Our Week in Istanbul, Turkey

Sorry for our lack of posts lately! We have had trouble finding decent Wifi lately, and have been so busy hopping from city to city that we have hardly had a moment to take time to write about our adventures. We spent most of our time in Istanbul eating and socializing with new friends, and we loved every moment of it. As far as travelling during coronavirus goes, we felt much more at ease in Turkey than we did in Croatia. People wear masks all the time out here, probably because the population is significantly higher, but we felt a lot more comfortable exploring here since people were taking it seriously. In Croatia, masks were only worn in grocery stores and on buses, so it’s reassuring to see masked faces while walking around, and hand sanitizer provided at every business. Hopefully Turkey is able to get their cases down since they seem to be taking the virus seriously.

When visiting Istanbul, it’s not hard to find an awesome, affordable place to stay. There are dozens of Air BnBs and boutique hotels to choose from, along with a wide selection of hostels that attract travellers from around the world. After scouring HostelWorld for a place to stay, we decided to go with Cheers Vintage, a hostel just down the road from the Hagia Sophia, and a great place to meet other travellers. We were The vibes here are quirky and colorful, and we met the COOLEST people here. We will definitely return here everytime we are in Istanbul. The bar that sits on the top floor has a spectacular ocean view, amazing music, and is a wonderful way to meet other travellers. If you ever find yourself passing through Istanbul, we highly recommend you check out Cheers Vintage and all it has to offer.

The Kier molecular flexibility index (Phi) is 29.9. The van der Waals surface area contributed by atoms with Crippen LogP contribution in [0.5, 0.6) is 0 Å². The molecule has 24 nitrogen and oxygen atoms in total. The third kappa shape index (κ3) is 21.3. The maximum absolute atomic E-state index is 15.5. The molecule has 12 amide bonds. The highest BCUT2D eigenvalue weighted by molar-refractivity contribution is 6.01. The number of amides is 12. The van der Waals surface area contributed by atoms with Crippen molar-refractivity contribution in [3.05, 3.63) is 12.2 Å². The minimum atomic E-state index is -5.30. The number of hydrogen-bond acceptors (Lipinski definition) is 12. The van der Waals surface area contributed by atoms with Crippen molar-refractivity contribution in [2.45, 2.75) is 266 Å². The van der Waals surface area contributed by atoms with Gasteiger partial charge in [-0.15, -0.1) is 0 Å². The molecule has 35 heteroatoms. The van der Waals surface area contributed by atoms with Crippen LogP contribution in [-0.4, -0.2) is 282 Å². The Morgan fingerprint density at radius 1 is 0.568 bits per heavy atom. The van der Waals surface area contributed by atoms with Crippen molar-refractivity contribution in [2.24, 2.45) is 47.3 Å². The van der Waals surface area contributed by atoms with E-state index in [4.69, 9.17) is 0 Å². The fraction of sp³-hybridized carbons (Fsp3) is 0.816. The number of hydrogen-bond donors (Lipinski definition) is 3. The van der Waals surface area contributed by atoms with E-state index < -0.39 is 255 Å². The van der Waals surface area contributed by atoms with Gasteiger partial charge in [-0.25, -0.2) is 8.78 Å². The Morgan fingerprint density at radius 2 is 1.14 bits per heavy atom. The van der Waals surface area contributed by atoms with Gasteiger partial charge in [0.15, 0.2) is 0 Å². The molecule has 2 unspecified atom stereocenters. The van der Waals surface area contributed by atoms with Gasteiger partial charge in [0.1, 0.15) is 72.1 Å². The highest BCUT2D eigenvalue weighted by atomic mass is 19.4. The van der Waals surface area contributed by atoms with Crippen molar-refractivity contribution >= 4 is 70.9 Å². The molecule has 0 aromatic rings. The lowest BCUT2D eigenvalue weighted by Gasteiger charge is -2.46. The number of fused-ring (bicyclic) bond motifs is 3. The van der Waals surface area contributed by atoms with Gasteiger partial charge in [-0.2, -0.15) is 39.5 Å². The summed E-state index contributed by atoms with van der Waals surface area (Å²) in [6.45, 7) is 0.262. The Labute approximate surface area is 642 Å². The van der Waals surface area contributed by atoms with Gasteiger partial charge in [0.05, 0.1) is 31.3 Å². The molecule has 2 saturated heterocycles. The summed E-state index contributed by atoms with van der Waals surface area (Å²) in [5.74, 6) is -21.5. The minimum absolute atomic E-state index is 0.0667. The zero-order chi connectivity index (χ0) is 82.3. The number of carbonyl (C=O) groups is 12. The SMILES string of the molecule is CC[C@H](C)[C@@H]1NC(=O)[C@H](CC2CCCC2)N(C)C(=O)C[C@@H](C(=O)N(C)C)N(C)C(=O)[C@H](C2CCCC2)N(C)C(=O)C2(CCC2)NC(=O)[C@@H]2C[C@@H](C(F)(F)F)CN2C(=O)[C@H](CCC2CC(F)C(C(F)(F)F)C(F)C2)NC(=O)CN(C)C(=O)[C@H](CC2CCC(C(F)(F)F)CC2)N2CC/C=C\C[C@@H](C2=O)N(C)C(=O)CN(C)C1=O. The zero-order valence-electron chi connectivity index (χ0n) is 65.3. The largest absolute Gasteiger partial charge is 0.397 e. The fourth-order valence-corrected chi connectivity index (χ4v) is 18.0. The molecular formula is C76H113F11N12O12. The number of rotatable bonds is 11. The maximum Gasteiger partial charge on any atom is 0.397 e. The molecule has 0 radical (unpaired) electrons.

Our favorite place to wander around these days is the  Spice Bazaar. As soon as you enter, the heavy aroma of the combination of a thousand different spices hits you like a brick wall. A very pleasant brick wall. The Spice Bazaar in Istanbul, Turkey is one of the largest bazaars in the city. Located in the Eminönü quarter of the Fatih district, it is the most famous covered shopping complex after the Grand Bazaar.

A visit to Istanbul couldn’t be done properly without making stops to explore the Grand Bazaar, the Covered Market, the Grand Market, or Kapalıçarşı in Turkish. Pay yourself a visit to one of the most spectacular landmarks in Istanbul, and even the whole world, as it’s the longest and oldest known covered market in the whole globe.

We have been stuffing our face everyday with so much doner kebab.
Doner kebab is a type of kebab, made of meat cooked on a vertical rotisserie. Seasoned meat stacked in the shape of an inverted cone is turned slowly on the rotisserie, next to a vertical cooking element (usually burning wood or coals). The outer layer is sliced into thin shavings as it cooks, and a layer of fat is placed on top so it can drip down over the meat as it cooks.